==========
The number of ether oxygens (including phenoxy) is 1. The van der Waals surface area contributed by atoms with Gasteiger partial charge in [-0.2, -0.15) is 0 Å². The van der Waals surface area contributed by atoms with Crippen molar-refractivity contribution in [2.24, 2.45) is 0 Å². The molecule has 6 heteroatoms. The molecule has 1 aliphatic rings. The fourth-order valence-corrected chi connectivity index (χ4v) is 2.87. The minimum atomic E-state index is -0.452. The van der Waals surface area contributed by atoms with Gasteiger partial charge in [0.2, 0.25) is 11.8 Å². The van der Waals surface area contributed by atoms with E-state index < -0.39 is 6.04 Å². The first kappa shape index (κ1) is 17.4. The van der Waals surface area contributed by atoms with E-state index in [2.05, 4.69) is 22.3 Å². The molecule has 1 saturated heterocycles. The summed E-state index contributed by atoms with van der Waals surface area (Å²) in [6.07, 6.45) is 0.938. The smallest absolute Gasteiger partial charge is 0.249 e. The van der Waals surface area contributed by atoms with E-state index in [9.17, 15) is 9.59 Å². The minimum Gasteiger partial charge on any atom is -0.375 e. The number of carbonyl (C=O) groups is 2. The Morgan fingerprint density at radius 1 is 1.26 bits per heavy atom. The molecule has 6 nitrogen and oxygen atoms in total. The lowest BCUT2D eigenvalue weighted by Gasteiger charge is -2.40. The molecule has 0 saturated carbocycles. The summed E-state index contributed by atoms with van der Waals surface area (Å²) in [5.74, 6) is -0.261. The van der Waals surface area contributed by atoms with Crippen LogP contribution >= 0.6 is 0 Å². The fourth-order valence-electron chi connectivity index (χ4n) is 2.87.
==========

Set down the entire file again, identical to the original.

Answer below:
The number of ether oxygens (including phenoxy) is 1. The van der Waals surface area contributed by atoms with Gasteiger partial charge in [-0.2, -0.15) is 0 Å². The van der Waals surface area contributed by atoms with Crippen molar-refractivity contribution in [2.24, 2.45) is 0 Å². The molecule has 6 heteroatoms. The molecule has 1 aliphatic rings. The fourth-order valence-corrected chi connectivity index (χ4v) is 2.87. The minimum atomic E-state index is -0.452. The van der Waals surface area contributed by atoms with Gasteiger partial charge in [0.2, 0.25) is 11.8 Å². The van der Waals surface area contributed by atoms with E-state index < -0.39 is 6.04 Å². The first kappa shape index (κ1) is 17.4. The van der Waals surface area contributed by atoms with E-state index in [2.05, 4.69) is 22.3 Å². The molecule has 1 saturated heterocycles. The summed E-state index contributed by atoms with van der Waals surface area (Å²) in [6.07, 6.45) is 0.938. The smallest absolute Gasteiger partial charge is 0.249 e. The van der Waals surface area contributed by atoms with E-state index in [9.17, 15) is 9.59 Å². The minimum Gasteiger partial charge on any atom is -0.375 e. The number of carbonyl (C=O) groups is 2. The Morgan fingerprint density at radius 1 is 1.26 bits per heavy atom. The molecule has 6 nitrogen and oxygen atoms in total. The lowest BCUT2D eigenvalue weighted by Gasteiger charge is -2.40. The molecule has 0 saturated carbocycles. The summed E-state index contributed by atoms with van der Waals surface area (Å²) in [5.74, 6) is -0.261. The van der Waals surface area contributed by atoms with Crippen LogP contribution >= 0.6 is 0 Å². The fourth-order valence-electron chi connectivity index (χ4n) is 2.87.